MANILA, Philippines – The Department of Foreign Affairs (DFA) will ask tuna exporting giant Citra Mina to pay government for the expenses it incurred for the repatriation of the company's alleged fishing crew arrested in Indonesia.
"We ourselves will write Citra Mina," said Foreign Affairs Undersecretary Jesus Yabes in a dialogue with the workers on Monday, February 23.
He said the department will send a bill showing the plane ticket costs for the return of 43 workers, who arrived in Manila early Monday morning after being detained in Indonesia for months.
Asked when the letter will be transmitted, Yabes refused to disclose details.
He gave guarantees that the DFA will insist on the bill if Citra Mina refuses to pay or fails to reply.
He said the DFA will refer the matter to the government lawyers at the Office of the Solicitor General if Citra Mina still refuses to reimburse the expenses despite repeated demand letters.
Yabes learned from the fishers that they were employed by the tuna exporter, which they said paid their salaries and demanded fishing stock from them to obtain salary advances.
The 43 fishers were aboard fishing boat Love Merben II, which was seized in Indonesia last August 26 for having an expired fishing permit.
They were detained in Indonesia's immigration office in Ternate Island after failing to present travel documents, including passports.
"They should not have been sent there without the necessary documentation…. The entity primarily responsible for this is the company," Yabes told Rappler.
While appealing for the workers' understanding given their delayed state-subsidized return flights, Yabes said their rescue shows the government is not amiss on its duty.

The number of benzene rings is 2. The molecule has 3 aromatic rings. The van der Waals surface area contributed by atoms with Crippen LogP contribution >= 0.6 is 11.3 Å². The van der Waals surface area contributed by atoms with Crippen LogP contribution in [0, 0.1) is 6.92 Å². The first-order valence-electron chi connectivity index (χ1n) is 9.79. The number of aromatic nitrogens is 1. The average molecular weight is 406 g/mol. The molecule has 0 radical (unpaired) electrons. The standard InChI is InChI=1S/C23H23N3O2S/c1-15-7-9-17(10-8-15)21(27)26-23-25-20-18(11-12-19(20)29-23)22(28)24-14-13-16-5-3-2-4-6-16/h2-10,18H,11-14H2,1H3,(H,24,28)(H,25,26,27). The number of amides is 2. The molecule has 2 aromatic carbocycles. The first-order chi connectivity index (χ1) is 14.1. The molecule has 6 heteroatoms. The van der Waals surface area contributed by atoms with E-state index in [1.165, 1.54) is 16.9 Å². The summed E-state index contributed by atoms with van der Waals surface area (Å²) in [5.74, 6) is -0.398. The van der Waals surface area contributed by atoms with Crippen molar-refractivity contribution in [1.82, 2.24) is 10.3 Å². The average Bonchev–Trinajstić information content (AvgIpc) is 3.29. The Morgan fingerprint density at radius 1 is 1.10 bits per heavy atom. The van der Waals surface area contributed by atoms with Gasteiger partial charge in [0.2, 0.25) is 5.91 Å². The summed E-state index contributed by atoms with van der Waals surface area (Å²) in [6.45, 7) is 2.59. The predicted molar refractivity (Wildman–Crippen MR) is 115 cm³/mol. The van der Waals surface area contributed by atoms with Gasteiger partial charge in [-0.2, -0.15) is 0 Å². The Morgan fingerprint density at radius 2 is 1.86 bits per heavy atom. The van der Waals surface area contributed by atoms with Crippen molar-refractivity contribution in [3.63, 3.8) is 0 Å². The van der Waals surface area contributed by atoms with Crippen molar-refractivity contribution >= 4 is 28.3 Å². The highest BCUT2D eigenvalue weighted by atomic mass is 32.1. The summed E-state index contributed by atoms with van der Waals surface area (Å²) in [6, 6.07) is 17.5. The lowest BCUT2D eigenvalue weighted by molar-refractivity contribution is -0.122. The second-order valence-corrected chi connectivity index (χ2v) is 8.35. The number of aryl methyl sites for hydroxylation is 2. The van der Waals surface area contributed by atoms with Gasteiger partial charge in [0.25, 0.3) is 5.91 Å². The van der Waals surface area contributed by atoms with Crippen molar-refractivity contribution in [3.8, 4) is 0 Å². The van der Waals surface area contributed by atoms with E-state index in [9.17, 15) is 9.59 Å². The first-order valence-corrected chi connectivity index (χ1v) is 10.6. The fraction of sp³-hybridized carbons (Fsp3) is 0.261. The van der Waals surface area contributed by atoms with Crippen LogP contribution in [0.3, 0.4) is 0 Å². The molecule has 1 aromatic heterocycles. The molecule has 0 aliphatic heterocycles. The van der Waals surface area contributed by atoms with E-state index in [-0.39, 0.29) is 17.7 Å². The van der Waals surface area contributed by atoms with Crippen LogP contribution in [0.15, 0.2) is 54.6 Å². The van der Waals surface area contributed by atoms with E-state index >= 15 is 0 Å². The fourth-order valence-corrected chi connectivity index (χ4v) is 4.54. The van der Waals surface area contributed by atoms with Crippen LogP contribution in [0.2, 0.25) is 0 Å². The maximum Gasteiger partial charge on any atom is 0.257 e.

Delay due to problem in funding
The DFA executive said the 43 workers' stay in Indonesia took longer than necessary and dragged on for 6 months due to problems in funding their flight.
He explained that the DFA had to take money from the fund allotted to repatriate migrant Filipino workers in war-torn Libya, which is under Crisis Alert Level 4.
The alert level signals a mandatary return of all Filipino migrant workers there and a ban on the entry of new ones.
The process of asking the Department of Budget and Management (DBM) for the use of these funds for another purpose took some time, Yabes said.
He said he is cautious with budgetary matters in his office, explaining to the workers that there have been state officials who now face criminal cases for misappropriated state funds.
"You lose your job and you go to prison. And the money, you didn't even see it. It went to something else. It didn't go to your pocket, but you're still liable," he explained.
The purchase of plane tickets for the fishers who have been away from their families during both Christmas and New Year was all worth it, he added.
He told the workers the DFA could have sent a ship, but instead secured a flight for them.
"Mas mahal, pero mabilis (It was more expansive, but it was fast)," he said.
"Hindi ko naman gusto yung 6 months kayong nadi-detain (It was hard for me that you had to be in detention for 6 months)," he told them. – Rappler.com